Now interested in keeping some of this business for itself, in 1894, Germany lifted its ban on bank loans secured by Russian securities. However, while German banks would from time to time participate in syndicates placing Russian loans, Paris had by now firmly displaced Berlin as Russia’s preferred banking center. The Rothschilds led a 400-million-franc 3.5% loan issued in 1894 and a 3% loan two years later. They were also heavily invested in the Russian oil industry during this period of Russia’s rapid industrialization. Overall, the amount of foreign capital invested in Russian industry multiplied by six in the 1890s no doubt much of it held by Frenchmen. In 1897, some 6.5 to 7.0 billion francs were invested in Russian debt. By this point though, bankers in France finally believed the market was saturated.
Between France and Russia, finance did not merely mirror the diplomatic changes but rather helped drive them. This is not to say such an alliance would not have developed otherwise; it almost certainly would have. However, the diplomatic realignment was to some extent encouraged by what France and Russia could provide each other financially. Russia needed to borrow and there were only so many markets available for Russian borrowing; that of Paris was among the most promising. As countries began to develop more sophisticated financial systems and financial needs alike, finance became an important driver of diplomatic affairs. Not far later, in the 1920s, one could argue that finance even became the primary driver of diplomatic events in Europe.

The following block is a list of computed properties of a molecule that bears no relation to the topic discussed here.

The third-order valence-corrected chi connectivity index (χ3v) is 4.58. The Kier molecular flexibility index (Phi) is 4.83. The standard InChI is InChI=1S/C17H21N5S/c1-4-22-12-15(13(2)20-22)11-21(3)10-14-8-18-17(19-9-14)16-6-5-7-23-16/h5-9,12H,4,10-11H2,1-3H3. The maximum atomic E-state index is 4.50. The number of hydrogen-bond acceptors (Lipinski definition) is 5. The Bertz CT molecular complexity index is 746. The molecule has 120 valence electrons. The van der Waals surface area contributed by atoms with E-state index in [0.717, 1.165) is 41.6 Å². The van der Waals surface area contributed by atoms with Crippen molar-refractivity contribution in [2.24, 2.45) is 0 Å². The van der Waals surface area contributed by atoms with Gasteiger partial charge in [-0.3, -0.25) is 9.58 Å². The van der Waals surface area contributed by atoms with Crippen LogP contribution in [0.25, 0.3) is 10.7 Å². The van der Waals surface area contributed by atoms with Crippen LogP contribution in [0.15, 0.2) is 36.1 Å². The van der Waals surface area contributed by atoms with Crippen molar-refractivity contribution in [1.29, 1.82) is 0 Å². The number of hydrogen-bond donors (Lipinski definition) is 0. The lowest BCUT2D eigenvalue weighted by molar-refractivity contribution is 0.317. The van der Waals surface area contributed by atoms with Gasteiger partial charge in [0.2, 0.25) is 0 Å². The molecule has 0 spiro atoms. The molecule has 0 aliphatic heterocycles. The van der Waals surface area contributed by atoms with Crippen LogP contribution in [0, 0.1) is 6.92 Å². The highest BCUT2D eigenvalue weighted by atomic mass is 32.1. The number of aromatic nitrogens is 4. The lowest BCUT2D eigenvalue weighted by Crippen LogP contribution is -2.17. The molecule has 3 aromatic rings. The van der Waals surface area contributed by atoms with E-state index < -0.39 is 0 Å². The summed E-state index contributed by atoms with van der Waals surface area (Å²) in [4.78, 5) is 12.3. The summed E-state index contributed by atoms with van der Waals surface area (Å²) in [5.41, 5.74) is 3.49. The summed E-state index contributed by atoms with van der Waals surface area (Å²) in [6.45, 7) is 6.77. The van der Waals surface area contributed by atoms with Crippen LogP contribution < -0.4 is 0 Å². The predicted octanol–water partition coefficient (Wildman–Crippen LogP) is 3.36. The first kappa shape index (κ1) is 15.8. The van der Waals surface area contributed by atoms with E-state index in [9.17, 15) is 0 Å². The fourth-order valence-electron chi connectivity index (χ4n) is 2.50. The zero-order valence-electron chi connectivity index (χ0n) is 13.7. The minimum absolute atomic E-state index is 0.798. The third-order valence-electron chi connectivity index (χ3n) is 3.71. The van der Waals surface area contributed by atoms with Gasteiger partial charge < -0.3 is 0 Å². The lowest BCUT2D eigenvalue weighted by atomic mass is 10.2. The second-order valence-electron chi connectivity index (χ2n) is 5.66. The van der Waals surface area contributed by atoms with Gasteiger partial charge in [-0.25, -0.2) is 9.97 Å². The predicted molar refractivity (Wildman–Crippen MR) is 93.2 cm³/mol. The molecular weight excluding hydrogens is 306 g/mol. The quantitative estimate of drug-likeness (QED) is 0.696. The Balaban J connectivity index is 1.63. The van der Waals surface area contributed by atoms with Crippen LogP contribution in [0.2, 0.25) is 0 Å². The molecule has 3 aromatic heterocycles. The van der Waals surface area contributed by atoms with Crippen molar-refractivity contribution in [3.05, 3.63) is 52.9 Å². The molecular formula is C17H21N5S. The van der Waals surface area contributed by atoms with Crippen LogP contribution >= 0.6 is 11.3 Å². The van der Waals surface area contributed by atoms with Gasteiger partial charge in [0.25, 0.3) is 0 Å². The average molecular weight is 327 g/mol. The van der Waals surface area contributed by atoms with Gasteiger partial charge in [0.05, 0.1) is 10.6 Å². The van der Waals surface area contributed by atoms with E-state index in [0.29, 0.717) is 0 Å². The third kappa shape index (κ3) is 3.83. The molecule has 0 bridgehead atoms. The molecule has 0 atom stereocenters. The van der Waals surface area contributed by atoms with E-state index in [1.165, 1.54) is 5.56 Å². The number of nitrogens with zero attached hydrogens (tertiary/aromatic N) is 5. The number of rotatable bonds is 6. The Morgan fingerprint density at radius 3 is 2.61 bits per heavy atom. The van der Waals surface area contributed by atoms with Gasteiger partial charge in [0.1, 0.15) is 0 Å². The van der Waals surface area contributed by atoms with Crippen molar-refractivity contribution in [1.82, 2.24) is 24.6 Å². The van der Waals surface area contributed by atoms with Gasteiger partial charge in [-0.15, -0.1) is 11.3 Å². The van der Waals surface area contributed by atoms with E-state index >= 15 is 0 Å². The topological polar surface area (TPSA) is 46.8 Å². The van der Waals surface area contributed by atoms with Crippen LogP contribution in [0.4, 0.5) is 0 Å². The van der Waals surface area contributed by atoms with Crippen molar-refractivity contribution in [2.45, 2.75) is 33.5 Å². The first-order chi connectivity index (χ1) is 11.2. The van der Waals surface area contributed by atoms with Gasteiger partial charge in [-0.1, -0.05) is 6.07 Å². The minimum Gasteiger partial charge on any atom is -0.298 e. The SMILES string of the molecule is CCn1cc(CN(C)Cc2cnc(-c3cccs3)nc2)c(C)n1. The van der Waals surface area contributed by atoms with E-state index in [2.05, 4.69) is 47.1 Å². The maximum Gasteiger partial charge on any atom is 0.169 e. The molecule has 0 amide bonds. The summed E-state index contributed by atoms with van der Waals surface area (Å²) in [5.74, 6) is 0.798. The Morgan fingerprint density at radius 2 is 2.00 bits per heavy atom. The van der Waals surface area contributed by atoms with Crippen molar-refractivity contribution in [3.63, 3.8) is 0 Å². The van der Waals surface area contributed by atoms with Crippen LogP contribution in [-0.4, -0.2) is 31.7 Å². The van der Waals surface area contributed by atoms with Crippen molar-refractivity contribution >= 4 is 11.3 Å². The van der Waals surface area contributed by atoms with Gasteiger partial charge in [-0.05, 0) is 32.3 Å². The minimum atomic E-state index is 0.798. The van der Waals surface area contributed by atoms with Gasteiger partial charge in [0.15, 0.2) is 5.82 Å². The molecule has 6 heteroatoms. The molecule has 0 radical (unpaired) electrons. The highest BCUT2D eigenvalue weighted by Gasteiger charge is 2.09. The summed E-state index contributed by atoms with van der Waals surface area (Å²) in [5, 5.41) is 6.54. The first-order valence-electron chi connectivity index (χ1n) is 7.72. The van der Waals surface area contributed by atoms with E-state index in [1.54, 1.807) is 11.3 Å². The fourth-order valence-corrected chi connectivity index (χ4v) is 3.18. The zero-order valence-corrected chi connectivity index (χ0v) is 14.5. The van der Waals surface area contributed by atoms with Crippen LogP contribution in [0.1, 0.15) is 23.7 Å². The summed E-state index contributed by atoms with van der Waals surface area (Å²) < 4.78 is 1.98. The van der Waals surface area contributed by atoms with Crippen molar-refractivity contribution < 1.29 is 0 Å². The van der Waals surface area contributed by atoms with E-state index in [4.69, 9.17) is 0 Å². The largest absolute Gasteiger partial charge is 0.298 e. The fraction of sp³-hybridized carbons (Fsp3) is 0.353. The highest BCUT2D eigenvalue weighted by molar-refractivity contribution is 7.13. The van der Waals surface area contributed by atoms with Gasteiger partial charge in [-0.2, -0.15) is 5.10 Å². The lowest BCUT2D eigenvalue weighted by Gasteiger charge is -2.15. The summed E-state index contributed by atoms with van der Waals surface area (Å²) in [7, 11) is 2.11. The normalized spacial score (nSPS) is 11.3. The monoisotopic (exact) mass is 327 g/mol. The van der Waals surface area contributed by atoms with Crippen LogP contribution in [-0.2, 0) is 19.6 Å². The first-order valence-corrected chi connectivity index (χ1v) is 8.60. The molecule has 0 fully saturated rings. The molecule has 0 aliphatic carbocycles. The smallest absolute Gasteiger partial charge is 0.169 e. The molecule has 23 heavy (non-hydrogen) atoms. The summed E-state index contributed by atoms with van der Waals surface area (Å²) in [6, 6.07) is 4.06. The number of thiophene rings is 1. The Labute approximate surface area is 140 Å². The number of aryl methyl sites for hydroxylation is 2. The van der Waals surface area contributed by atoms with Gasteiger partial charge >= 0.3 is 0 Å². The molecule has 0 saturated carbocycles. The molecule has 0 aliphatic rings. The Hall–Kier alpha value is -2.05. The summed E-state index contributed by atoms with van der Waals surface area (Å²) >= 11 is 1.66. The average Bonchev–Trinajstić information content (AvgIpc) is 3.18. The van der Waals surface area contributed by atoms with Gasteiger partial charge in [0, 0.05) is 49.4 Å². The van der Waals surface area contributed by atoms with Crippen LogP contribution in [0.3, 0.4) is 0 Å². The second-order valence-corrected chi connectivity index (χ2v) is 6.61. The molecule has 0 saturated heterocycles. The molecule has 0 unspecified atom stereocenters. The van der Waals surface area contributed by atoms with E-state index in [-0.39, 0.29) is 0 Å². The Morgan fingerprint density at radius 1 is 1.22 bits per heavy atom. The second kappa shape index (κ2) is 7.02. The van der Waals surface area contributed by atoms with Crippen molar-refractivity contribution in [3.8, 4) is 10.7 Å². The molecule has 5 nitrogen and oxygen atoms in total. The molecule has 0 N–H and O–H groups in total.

More from the Tontine Coffee-House
Read about a speculative bubble in emerging market sovereign bonds in 1820s London, gold-linked sovereign bonds issued in 1950s France, and the role of a Ivar Kreuger, an unscrupulous match-industry magnate, in meeting governments’ credit needs in the 1920s. Consider subscribing to this blog’s newsletter or checking out book recommendations, which include many of the sources often referenced in my posts.
1. Ferguson, Niall. “Chapter 12: Finances and Alliances (1885-1906).” The House of Rothschild: The World’s Banker, Viking, New York, 1999.
2. Kennan, George F. “Chapter 5: Private Stirrings.” The Fateful Alliance: France, Russia, and the Coming of the First World War, Pantheon Books, 1985.
3. Kindleberger, Charles P. A Financial History of Western Europe. George Allen & Unwin, 1987.
4. Siegel, Jennifer. For Peace and Money: French and British Finance in the Service of Tsars and Commissars. Oxford University Press, 2017.